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Thus taught the Paris doctor,--not altogether free from error, but so near the greatest truth which man can know, that the light was brilliant. And, while all wondered, many believed. From this time there were two parties in the university, two peoples in the city, and there began to be two great divisions in Christendom : those who put works above faith, and those who put faith before works; one people exalting the Church of Rome as the infallible teacher, and the sole dispenser of eternal life on earth; the other trusting to the word of God as the only unerring guide, and adoring Christ as the only Saviour of men.

Farel listened, as for life, to this teaching of justification by faith, and he saw at once in which great division to take his place. The doctrine that Jesus was the only Saviour, and that one such Saviour was enough, had a weighty charm for his heart, and a glorious power over his soul. “Every objection fell, every struggle ceased. No sooner had Lefevre put forward this doctrine, than Farel embraced it with all the ardour of his nature. He had undergone labour and conflicts enough to be aware that he could not save himself.' He forgot his admired saints; he lost all sympathy with the monks of the forest ; he gave up all human merit; he believed in Jesus. To himself he seemed strange ; it was the old Saul of Tarsus trying to make out who was the new Paul; the old Simon astonished at the new Peter. In later years he wrote :

Lefevre extricated me from the false opinion of human merits, and taught me that everything came from grace, which I believed as soon as it was spoken. Thus, with trembling step, he took his place in the ranks of the men of faith.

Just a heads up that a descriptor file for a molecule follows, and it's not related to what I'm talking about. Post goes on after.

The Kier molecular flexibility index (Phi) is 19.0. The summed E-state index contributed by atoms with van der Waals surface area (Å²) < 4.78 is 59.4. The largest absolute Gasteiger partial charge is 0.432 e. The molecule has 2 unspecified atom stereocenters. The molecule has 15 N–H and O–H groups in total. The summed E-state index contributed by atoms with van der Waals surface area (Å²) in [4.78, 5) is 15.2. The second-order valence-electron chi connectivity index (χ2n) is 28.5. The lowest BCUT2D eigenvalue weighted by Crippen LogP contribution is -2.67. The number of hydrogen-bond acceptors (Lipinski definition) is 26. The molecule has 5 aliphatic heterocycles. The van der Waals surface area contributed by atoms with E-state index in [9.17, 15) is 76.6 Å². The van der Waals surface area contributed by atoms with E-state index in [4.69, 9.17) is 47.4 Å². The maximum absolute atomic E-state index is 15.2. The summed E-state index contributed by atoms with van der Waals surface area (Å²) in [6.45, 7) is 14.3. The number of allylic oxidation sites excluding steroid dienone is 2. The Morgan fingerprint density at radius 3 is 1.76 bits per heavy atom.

The men of works were not slow to fall into line, and prepare for the contest. There were professors in the colleges and doctors of the Sorbonne ready to display their generalship; there were students ready to volunteer in defending human merit. Many, whose works were bad and disgraceful, urged, all the more zealously, their dependence on good works. They knew little of the great question, for they had passed through no struggles of soul for life ; and, instead of caring for the Bible, they had been 'engaged in learning their parts in comedies, in masquerading, and in mountebank farces;' so much so, that Parliament had summoned their teachers, and forbidden 'those indulgent masters to permit such dramas to be represented in their houses.' In these plays the great were ridiculed, the princes caricatured, and the king attacked. The government felt obliged to interfere.

But the hand of Parliament could only provoke the disorderly students. The voice of the preacher gave them a new and powerful diversion. From comedies, their thoughts were turned to debates about faith and works. “Great was the uproar on the benches of the university,' and every student must take sides with Lefevre or with the Sorbonne. With the latter gathered not only the young men of careless minds and evil deeds, but also many whose lives were the least at fault. The more upright class took credit to themselves for their moralities; and not willing to let the doctrine of faith condemn their 'good works, they urged that James, their apostle, was opposed to Paul, the apostle of Lefevre. The gospel doctor was quicker than Luther to see how these two apostles perfectly agreed together : one looking at faith as the starting point, and the other at works as the evidence of salvation.

*Doth not St. James in his first chapter declare, that every good and perfect gift cometh down from above ?' asked Lefevre, with the gentle persuasion of a Paul, eager to carry his hearers with him by arguments. “Now who will deny that justification is the good and perfect gift? . . . If we see a man moving, the respiration that we perceive is to us a sign of life. Thus works are necessary, but only as signs of a living faith, which is followed by justification. Do eye-salves or lotions give light to the eye? No! it is the influence of the sun. Well, these lotions and these eye-salves are our works. The ray that the sun darts from above is justification itself.'